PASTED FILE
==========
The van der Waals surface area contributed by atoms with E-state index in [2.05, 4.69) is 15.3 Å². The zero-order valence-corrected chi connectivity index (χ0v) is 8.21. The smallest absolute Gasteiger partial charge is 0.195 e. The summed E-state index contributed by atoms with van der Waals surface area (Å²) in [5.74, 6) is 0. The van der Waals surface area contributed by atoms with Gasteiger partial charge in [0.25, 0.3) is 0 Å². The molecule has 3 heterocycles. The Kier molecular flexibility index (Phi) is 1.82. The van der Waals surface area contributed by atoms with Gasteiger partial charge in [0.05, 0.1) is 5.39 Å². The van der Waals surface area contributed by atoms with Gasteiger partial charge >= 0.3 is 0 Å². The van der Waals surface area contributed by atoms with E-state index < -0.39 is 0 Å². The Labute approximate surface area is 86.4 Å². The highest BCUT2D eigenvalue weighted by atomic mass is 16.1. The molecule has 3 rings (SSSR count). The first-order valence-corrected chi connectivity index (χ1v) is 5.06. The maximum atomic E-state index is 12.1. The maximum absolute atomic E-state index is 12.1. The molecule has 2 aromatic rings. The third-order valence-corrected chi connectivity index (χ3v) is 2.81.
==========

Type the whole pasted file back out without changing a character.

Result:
The van der Waals surface area contributed by atoms with E-state index in [2.05, 4.69) is 15.3 Å². The zero-order valence-corrected chi connectivity index (χ0v) is 8.21. The smallest absolute Gasteiger partial charge is 0.195 e. The summed E-state index contributed by atoms with van der Waals surface area (Å²) in [5.74, 6) is 0. The van der Waals surface area contributed by atoms with Gasteiger partial charge in [0.25, 0.3) is 0 Å². The molecule has 3 heterocycles. The Kier molecular flexibility index (Phi) is 1.82. The van der Waals surface area contributed by atoms with Gasteiger partial charge in [0.05, 0.1) is 5.39 Å². The van der Waals surface area contributed by atoms with Gasteiger partial charge >= 0.3 is 0 Å². The van der Waals surface area contributed by atoms with E-state index < -0.39 is 0 Å². The Labute approximate surface area is 86.4 Å². The highest BCUT2D eigenvalue weighted by atomic mass is 16.1. The molecule has 3 rings (SSSR count). The first-order valence-corrected chi connectivity index (χ1v) is 5.06. The maximum atomic E-state index is 12.1. The maximum absolute atomic E-state index is 12.1. The molecule has 2 aromatic rings. The third-order valence-corrected chi connectivity index (χ3v) is 2.81.